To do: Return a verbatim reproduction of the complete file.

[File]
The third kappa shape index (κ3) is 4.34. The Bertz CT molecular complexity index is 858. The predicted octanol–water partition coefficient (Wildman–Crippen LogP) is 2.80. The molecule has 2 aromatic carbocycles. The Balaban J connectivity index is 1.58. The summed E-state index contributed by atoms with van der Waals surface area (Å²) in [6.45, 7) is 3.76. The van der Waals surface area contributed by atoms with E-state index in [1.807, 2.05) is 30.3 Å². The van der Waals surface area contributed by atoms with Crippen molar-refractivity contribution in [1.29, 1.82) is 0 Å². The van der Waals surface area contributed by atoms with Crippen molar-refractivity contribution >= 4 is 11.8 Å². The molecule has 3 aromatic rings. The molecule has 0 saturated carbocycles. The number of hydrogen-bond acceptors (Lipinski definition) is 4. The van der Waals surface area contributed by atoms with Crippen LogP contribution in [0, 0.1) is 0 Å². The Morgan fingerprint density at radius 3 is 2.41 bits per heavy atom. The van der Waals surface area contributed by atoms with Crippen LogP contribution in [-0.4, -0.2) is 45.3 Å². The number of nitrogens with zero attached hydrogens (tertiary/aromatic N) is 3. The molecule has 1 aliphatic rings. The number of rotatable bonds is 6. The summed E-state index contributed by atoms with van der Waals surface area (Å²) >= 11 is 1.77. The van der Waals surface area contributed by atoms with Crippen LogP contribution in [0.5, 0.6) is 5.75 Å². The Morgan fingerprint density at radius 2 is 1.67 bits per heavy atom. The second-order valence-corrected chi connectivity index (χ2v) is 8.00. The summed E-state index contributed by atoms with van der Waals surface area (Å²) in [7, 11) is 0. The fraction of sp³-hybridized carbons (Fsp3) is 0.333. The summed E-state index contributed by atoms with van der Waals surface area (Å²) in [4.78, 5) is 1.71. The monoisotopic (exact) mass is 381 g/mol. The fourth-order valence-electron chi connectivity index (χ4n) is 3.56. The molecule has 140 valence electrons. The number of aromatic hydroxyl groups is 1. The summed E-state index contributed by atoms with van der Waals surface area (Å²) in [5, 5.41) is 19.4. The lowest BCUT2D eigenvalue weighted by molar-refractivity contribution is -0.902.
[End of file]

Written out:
The third kappa shape index (κ3) is 4.34. The Bertz CT molecular complexity index is 858. The predicted octanol–water partition coefficient (Wildman–Crippen LogP) is 2.80. The molecule has 2 aromatic carbocycles. The Balaban J connectivity index is 1.58. The summed E-state index contributed by atoms with van der Waals surface area (Å²) in [6.45, 7) is 3.76. The van der Waals surface area contributed by atoms with E-state index in [1.807, 2.05) is 30.3 Å². The van der Waals surface area contributed by atoms with Crippen molar-refractivity contribution in [1.29, 1.82) is 0 Å². The van der Waals surface area contributed by atoms with Crippen molar-refractivity contribution >= 4 is 11.8 Å². The molecule has 3 aromatic rings. The molecule has 0 saturated carbocycles. The number of hydrogen-bond acceptors (Lipinski definition) is 4. The van der Waals surface area contributed by atoms with Crippen LogP contribution in [0, 0.1) is 0 Å². The Morgan fingerprint density at radius 3 is 2.41 bits per heavy atom. The van der Waals surface area contributed by atoms with Crippen LogP contribution in [-0.4, -0.2) is 45.3 Å². The number of nitrogens with zero attached hydrogens (tertiary/aromatic N) is 3. The molecule has 1 aliphatic rings. The number of rotatable bonds is 6. The summed E-state index contributed by atoms with van der Waals surface area (Å²) >= 11 is 1.77. The van der Waals surface area contributed by atoms with Crippen LogP contribution in [0.5, 0.6) is 5.75 Å². The Morgan fingerprint density at radius 2 is 1.67 bits per heavy atom. The second-order valence-corrected chi connectivity index (χ2v) is 8.00. The summed E-state index contributed by atoms with van der Waals surface area (Å²) in [7, 11) is 0. The fraction of sp³-hybridized carbons (Fsp3) is 0.333. The summed E-state index contributed by atoms with van der Waals surface area (Å²) in [4.78, 5) is 1.71. The monoisotopic (exact) mass is 381 g/mol. The fourth-order valence-electron chi connectivity index (χ4n) is 3.56. The molecule has 140 valence electrons. The number of aromatic hydroxyl groups is 1. The summed E-state index contributed by atoms with van der Waals surface area (Å²) in [5, 5.41) is 19.4. The lowest BCUT2D eigenvalue weighted by molar-refractivity contribution is -0.902.